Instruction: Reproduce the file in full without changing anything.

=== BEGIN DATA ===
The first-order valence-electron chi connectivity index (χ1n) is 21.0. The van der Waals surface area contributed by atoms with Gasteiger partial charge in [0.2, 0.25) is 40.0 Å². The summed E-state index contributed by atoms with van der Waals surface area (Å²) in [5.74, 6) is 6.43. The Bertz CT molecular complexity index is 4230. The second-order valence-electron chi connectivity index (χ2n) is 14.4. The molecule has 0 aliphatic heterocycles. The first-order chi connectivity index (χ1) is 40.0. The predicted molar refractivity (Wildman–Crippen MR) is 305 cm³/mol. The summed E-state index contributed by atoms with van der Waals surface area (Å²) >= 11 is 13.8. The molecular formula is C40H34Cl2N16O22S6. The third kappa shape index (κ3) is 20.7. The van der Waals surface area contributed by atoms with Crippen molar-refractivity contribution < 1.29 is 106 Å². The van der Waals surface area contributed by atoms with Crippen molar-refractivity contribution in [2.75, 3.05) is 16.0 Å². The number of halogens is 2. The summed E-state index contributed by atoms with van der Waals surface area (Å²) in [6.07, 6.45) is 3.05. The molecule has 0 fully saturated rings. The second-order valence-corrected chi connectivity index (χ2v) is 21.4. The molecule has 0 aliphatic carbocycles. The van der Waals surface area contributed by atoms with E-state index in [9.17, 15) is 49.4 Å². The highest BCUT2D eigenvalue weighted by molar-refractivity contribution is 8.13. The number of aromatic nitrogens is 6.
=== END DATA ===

The first-order valence-electron chi connectivity index (χ1n) is 21.0. The van der Waals surface area contributed by atoms with Gasteiger partial charge in [0.2, 0.25) is 40.0 Å². The summed E-state index contributed by atoms with van der Waals surface area (Å²) in [5.74, 6) is 6.43. The Bertz CT molecular complexity index is 4230. The second-order valence-electron chi connectivity index (χ2n) is 14.4. The molecule has 0 aliphatic heterocycles. The first-order chi connectivity index (χ1) is 40.0. The predicted molar refractivity (Wildman–Crippen MR) is 305 cm³/mol. The summed E-state index contributed by atoms with van der Waals surface area (Å²) >= 11 is 13.8. The molecular formula is C40H34Cl2N16O22S6. The third kappa shape index (κ3) is 20.7. The van der Waals surface area contributed by atoms with Crippen molar-refractivity contribution < 1.29 is 106 Å². The van der Waals surface area contributed by atoms with Crippen molar-refractivity contribution in [2.75, 3.05) is 16.0 Å². The number of halogens is 2. The summed E-state index contributed by atoms with van der Waals surface area (Å²) in [6.07, 6.45) is 3.05. The molecule has 0 fully saturated rings. The second-order valence-corrected chi connectivity index (χ2v) is 21.4. The molecule has 0 aliphatic carbocycles. The van der Waals surface area contributed by atoms with E-state index in [9.17, 15) is 49.4 Å². The highest BCUT2D eigenvalue weighted by molar-refractivity contribution is 8.13. The number of aromatic nitrogens is 6.